Setting the course for rock

By Sergio Ariza

In July of 1966 Eric Clapton left John Mayall & the Bluesbreakers, when he was replaced by the great Peter Green, and hooked up with the 2 musicians who, like him, had been named the  best on their instruments by an English music magazine, Jack Bruce and Ginger Baker. The name they chose showed that the `power trio’ were full of themselves: Cream (créme de la créme). However with their second LP they proved that they were worthy of the chosen name, setting the course of rock for years to come.

Disraeli gears is the great opus in their brief discography as a group. Despite the band being deeply rooted in blues, this record was where Clapton shunned his purest notions and let the prevailing winds of psychedelica have their way, Strange Brew is the perfect example, although on his solo he can’t help but reinterpret, note for note Albert King solo on Oh Pretty Woman.     

However, it was with the second track Sunshine of Your Love where Cream became the standard to follow for hard rock and heavy metal bands in the following years. A perfect and repetitive riff that would open the door to a sound that Led Zeppelin, Black Sabbath and Deep Purple would chase, to name some of the biggies. On the same song Clapton delivers one of his most memorable solos, with a very ‘bluesy’ start, playing with the melody of Blue Moon and raising the intensity until the end. It was also the best example of the new sound that he  found since  this record, what is referred to as the ‘woman’s tone’, whose main star was his ‘64 Gibson SG known as ‘The Fool’ because of the artistic group who painted it in psychedelic fashion, making it one of the most recognised guitars in history.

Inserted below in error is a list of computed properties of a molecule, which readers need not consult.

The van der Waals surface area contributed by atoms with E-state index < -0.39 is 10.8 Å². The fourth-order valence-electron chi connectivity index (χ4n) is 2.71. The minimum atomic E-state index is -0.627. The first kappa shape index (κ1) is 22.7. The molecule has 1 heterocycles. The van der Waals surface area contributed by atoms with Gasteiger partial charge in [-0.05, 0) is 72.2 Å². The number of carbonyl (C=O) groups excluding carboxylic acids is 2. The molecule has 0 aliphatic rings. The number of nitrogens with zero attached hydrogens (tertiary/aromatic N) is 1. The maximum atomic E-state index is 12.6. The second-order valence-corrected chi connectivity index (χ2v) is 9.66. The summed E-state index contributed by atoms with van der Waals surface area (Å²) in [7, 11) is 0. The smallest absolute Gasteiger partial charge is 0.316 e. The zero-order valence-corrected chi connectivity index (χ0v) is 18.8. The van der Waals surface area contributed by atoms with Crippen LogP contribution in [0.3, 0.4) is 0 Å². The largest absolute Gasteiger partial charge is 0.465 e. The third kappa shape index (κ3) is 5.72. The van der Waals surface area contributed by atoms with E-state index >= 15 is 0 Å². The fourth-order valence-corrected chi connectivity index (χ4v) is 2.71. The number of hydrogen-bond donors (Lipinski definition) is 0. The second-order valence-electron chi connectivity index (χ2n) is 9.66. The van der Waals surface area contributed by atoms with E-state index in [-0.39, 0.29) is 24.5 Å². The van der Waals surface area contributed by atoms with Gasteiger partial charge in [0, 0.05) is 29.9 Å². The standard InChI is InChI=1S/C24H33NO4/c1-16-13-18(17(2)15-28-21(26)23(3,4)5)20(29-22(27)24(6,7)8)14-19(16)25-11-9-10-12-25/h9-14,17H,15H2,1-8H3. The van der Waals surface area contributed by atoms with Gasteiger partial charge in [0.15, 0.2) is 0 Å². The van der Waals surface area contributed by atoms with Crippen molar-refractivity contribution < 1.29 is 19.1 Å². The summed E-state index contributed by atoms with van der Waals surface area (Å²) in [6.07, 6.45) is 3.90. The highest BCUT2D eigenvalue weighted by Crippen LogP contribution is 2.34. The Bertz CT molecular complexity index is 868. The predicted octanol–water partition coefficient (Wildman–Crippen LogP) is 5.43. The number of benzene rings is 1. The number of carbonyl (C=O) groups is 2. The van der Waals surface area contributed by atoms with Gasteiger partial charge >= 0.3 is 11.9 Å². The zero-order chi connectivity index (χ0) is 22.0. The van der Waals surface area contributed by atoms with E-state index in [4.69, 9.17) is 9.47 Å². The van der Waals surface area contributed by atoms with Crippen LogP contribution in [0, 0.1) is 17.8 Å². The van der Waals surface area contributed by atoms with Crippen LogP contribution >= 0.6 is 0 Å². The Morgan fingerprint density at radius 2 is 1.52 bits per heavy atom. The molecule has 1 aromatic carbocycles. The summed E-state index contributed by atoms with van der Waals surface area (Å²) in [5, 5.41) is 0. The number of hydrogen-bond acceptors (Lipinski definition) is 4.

So ‘The Fool’ and the ‘woman’s tone’ (what Clapton described as “a soft sound...more like a human voice than a guitar) are present on many of the album's numbers like the aforementioned Strange Brew (it’s worth it to listen to Albert King’s version to appreciate the differences of tone between two of the best guitarists of all time), the exhuberant SWLABR (where he also plays his Les Paul Custom) and Outside Woman’s Blues, one of the bluesiest moments on the album, though here he uses a different tone, as well as what seems like a Fender Twin Reverb amp sound.  

Yet, we can’t leave without talking about other important milestone of the record, Tales Of Brave Ulysses, where the ‘wah wah’ pedal makes one of its first appearances in rock history, ahead of Hendrix by a couple of months when he would use this pedal for the first time on  Burning of the Midnight Lamp. Clapton again flashes an incredible solo on a song that can be considered the predecessor of one of his most famous songs, White Room, giving another example of how his playing served as a model for many of the sounds to come in the genre.